[Tutor] A class that instantiates conditionally ?
bouncingcats at gmail.com
Thu Mar 3 01:47:33 CET 2011
Another classic case of trying something not the best way, due to
But it has been a good process: I learned something new from
setting myself the initial puzzle and then finding a solution,and then
learned more from the great tutoring here. Thanks very much for all
On 2 March 2011 03:31, Alan Gauld <alan.gauld at btinternet.com> wrote:
>> class MyClass_2(object):
>> def __new__(self, condition):
>> if condition:
>> return object.__new__(self)
>> return None
> Thats pretty much how I'd do it.
Thanks for reviewing my code.
On 2 March 2011 03:35, Alan Gauld <alan.gauld at btinternet.com> wrote:
> Oops, sent too soon.
> I meant to add that you should realize that the implication of your
> design is that the user of the class now has to check each object
> to see if it is a valid reference or None. You could raise an exception
> instead of returning None which allows a try/except style...
> This extra overhead is one reason these kinds of "clever" tricks
> are usually avoided. A valid object with null content is often
> preferrable, or a singleton style pattern. But occasionally your
> style is needed, just be aware of the extra overhead you
> introduce by using it.
Spot on. It would require two "if" tests, one inside __new__() and
another in the code.
I found your mention of try/except there especially helpful, because
it was a pertinent reminder that I was not thinking in "ask forgiveness
not permission" mode. This (newbie mistake) occurred because I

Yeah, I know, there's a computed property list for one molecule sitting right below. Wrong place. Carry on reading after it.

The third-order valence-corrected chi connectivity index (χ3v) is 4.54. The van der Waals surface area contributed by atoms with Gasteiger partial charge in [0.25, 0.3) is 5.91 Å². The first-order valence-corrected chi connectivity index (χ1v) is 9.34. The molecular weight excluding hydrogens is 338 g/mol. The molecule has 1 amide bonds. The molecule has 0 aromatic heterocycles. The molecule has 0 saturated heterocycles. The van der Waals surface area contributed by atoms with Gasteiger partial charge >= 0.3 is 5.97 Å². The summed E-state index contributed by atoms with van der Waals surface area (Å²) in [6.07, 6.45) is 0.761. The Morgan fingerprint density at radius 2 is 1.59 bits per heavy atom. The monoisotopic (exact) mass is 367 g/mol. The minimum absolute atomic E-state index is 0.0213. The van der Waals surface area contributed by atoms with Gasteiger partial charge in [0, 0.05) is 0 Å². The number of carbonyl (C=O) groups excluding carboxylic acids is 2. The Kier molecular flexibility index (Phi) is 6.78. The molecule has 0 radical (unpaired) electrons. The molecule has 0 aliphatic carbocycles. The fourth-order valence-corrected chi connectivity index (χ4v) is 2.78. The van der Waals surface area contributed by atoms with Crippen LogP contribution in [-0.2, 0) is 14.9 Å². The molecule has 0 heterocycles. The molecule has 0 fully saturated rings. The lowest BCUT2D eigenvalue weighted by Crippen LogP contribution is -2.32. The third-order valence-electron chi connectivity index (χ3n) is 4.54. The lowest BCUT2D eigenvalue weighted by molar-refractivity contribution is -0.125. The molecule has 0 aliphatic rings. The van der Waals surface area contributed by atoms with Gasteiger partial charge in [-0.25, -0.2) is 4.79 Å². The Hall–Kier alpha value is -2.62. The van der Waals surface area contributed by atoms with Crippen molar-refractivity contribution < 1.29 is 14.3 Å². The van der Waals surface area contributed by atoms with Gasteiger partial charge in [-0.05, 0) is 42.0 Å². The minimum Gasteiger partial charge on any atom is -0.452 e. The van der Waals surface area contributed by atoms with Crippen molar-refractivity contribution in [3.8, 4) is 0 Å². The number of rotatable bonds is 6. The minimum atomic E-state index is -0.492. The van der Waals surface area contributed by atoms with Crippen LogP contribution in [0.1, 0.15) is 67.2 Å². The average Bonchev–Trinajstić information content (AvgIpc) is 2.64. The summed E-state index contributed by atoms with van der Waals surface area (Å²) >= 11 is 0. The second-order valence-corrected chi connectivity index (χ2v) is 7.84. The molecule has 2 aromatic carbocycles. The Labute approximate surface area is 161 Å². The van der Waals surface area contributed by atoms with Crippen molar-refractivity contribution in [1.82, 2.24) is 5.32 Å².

wanted my application to continue, not abort with an exception, but
after your prompt I recalled that "except" doesn't have to raise exceptions
it can do other things.
So I went in the direction you suggested and I am happy with the results.
Basically my application is interpreting binary file data by instantiating a
structured object for each file in a fixed list of binary files, and I
for a neat way to ignore any errors on files that might not be present
(failed to open). So, after feedback here my solution now is to use
try/except in the class __init__() to create a valid object with null content,
and then use "if" tests in the rest of the code that processes the objects to
just ignore them if they are null, which is a nice clear way to do it.
On 2 March 2011 20:44, Steven D'Aprano <steve at pearwood.info> wrote:
> By convention, the name of the first argument to __new__ is cls, not self,
> because it is bound to the class object itself (MyClass_2 in this example)
> rather than the instance. The instance doesn't yet exist, so that's not
Thanks for pointing that out. In 2.6 Language Reference 3.4.3 they used
"mcs" (metaclass?) which I didn't comprehend at all at the time (the mindset
of just wanting to get some code working to fix a problem is not the most
helpful mindset for decoding a large body of new information), so I just used
"self" when getting their example code to work for me. In Section 3.4.1 they
use "cls" which I now see clearly and understand thanks.
On 3 March 2011 03:03, Knacktus <knacktus at googlemail.com> wrote:
> I think that's too clever ;-).
I agree now .. but it was a useful experiment. Thanks for the tute.
More information about the Tutor